BP: You mentioned New Jersey, and they want to go ahead with sports betting. If it wins its case and eventually is allowed to offer that type of betting, do you think that others in the region could also pursue it, and would that be something Maryland might entertain down the line?

SM: Well, I think — again sports betting is illegal — between efforts in New Jersey to either overturn the law through litigation or have it done in Congress; I would think that the former is far more likely than the latter…I think that is something that there’s going to be a lot of interest in. I think that there is quite an appetite for sports betting. When I go out and talk to people in the community and boards that I am on, no one really asks about online, but probably the biggest question I get from people is when will we get sports betting here. You explain to them that it’s prohibited by federal law and what all it would take to get in there — obviously people are not aware of that — but I think that if something were to happen in New Jersey you would certainly see a lot of other states run to it. I think throughout the country there is probably a ferocious appetite for sports wagering, both on games and fantasy leagues and all iterations of it.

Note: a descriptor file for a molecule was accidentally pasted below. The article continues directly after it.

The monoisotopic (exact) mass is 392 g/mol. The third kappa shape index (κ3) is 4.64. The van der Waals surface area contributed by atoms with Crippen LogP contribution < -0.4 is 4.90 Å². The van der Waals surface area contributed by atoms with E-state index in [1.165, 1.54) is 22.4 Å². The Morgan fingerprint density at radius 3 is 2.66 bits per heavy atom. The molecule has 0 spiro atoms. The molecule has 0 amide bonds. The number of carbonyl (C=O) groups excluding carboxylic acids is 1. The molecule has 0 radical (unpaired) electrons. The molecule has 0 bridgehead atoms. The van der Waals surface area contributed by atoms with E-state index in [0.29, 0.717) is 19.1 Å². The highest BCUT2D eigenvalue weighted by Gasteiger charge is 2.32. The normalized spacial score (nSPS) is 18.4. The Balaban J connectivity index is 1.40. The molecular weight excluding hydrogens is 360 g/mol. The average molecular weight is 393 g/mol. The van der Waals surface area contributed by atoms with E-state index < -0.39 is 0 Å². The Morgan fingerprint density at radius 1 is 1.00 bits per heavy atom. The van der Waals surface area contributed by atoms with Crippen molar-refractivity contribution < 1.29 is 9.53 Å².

BP: For the casual observer who doesn’t know too much about the state’s gaming industry, what can one look forward happening in Maryland in 2014?

SM: In 2014 you are going to see a maturity of our casinos and we can start getting into year-over-year numbers on the tables. The other big thing would obviously be the opening of Horseshoe Casino in Baltimore City. That will rearrange the gambling landscape here a bit and we will get five of the six licenses up. 2014 will be an active year for us.

Image via the Associated Press.